My prime of youth is but a frost of cares,

My feast of joy is but a dish of pain,

My crop of corn is but a field of tares,

And all my good is but vain hope of gain;

The day is past, and yet I saw no sun,

And now I live, and now my life is done.

My tale was heard and yet it was not told,

My fruit is fallen, and yet my leaves are green,

My youth is spent and yet I am not old,

I saw the world and yet I was not seen;

My thread is cut and yet it is not spun,

And now I live, and now my life is done.

I sought my death and found it in my womb,

I looked for life and saw it was a shade,

I trod the earth and knew it was my tomb,

And now I die, and now I was but made;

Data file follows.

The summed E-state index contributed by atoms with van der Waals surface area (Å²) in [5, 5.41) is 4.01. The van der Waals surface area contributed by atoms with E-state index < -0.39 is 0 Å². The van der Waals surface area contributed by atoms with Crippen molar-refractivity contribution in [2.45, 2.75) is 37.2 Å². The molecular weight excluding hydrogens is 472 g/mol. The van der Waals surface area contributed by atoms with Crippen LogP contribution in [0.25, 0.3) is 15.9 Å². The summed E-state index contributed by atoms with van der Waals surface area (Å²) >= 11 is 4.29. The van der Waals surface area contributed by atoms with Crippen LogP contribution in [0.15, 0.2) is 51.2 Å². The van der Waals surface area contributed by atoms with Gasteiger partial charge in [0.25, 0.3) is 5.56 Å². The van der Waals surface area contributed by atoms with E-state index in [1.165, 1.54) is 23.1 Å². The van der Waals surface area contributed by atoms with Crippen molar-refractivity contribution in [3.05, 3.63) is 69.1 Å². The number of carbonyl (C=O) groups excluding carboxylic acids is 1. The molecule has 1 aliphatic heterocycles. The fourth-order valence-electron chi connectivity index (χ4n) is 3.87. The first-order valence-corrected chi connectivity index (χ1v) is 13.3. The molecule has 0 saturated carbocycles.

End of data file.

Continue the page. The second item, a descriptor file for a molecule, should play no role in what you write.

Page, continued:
My glass is full, and now my glass is run,

And now I live, and now my life is done.

Chidiock Tichborne was born in Southampton in 1558 to Roman Catholic parents. In 1570, after Queen Elizabeth was excommunicated by the pope for her sympathy with Protestant causes, she banned Roman Catholics from practicing their religion. In June 1586, Tichborne agreed to take part in the Babington Plot to murder the queen, and on August 14 he was arrested and later sentenced to death. On the eve of his execution, while imprisoned in the Tower of London, Tichborne included with a letter to his wife Agnes this masterful poem, his only known work. He was 28 years old. The image is of Queen Elizabeth I at her coronation.

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